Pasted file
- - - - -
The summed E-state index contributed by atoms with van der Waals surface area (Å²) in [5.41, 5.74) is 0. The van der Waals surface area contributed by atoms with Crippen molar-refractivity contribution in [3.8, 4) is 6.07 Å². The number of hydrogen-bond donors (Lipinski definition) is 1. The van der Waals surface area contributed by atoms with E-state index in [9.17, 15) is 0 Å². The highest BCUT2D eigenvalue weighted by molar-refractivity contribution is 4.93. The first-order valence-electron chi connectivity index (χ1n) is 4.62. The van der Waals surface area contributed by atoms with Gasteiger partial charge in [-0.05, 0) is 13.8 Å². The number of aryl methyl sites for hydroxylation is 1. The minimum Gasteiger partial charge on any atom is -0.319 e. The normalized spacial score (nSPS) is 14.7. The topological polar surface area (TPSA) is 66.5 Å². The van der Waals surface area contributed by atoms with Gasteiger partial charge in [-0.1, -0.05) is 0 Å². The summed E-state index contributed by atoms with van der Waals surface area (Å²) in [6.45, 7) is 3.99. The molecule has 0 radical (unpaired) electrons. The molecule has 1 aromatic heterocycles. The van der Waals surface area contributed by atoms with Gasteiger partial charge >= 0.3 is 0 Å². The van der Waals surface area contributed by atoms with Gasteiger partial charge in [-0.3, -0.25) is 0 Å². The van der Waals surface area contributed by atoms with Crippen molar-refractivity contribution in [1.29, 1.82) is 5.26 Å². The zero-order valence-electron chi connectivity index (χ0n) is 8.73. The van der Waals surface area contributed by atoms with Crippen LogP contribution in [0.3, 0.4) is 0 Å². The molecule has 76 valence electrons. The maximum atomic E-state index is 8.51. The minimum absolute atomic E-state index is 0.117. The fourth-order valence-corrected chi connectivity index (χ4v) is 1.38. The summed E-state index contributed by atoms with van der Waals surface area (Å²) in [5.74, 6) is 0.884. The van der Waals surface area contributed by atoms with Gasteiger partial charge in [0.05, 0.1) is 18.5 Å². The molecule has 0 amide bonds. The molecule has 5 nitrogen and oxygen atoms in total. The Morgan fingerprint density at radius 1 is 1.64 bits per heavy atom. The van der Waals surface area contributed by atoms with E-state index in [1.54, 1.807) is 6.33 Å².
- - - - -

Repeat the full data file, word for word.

The summed E-state index contributed by atoms with van der Waals surface area (Å²) in [5.41, 5.74) is 0. The van der Waals surface area contributed by atoms with Crippen molar-refractivity contribution in [3.8, 4) is 6.07 Å². The number of hydrogen-bond donors (Lipinski definition) is 1. The van der Waals surface area contributed by atoms with E-state index in [9.17, 15) is 0 Å². The highest BCUT2D eigenvalue weighted by molar-refractivity contribution is 4.93. The first-order valence-electron chi connectivity index (χ1n) is 4.62. The van der Waals surface area contributed by atoms with Gasteiger partial charge in [-0.05, 0) is 13.8 Å². The number of aryl methyl sites for hydroxylation is 1. The minimum Gasteiger partial charge on any atom is -0.319 e. The normalized spacial score (nSPS) is 14.7. The topological polar surface area (TPSA) is 66.5 Å². The van der Waals surface area contributed by atoms with Gasteiger partial charge in [-0.1, -0.05) is 0 Å². The summed E-state index contributed by atoms with van der Waals surface area (Å²) in [6.45, 7) is 3.99. The molecule has 0 radical (unpaired) electrons. The molecule has 1 aromatic heterocycles. The van der Waals surface area contributed by atoms with Gasteiger partial charge >= 0.3 is 0 Å². The van der Waals surface area contributed by atoms with Gasteiger partial charge in [-0.3, -0.25) is 0 Å². The van der Waals surface area contributed by atoms with Crippen molar-refractivity contribution in [1.29, 1.82) is 5.26 Å². The zero-order valence-electron chi connectivity index (χ0n) is 8.73. The van der Waals surface area contributed by atoms with Crippen LogP contribution in [0.3, 0.4) is 0 Å². The molecule has 76 valence electrons. The maximum atomic E-state index is 8.51. The minimum absolute atomic E-state index is 0.117. The fourth-order valence-corrected chi connectivity index (χ4v) is 1.38. The summed E-state index contributed by atoms with van der Waals surface area (Å²) in [5.74, 6) is 0.884. The van der Waals surface area contributed by atoms with Gasteiger partial charge in [0.05, 0.1) is 18.5 Å². The molecule has 0 amide bonds. The molecule has 5 nitrogen and oxygen atoms in total. The Morgan fingerprint density at radius 1 is 1.64 bits per heavy atom. The van der Waals surface area contributed by atoms with E-state index in [1.54, 1.807) is 6.33 Å².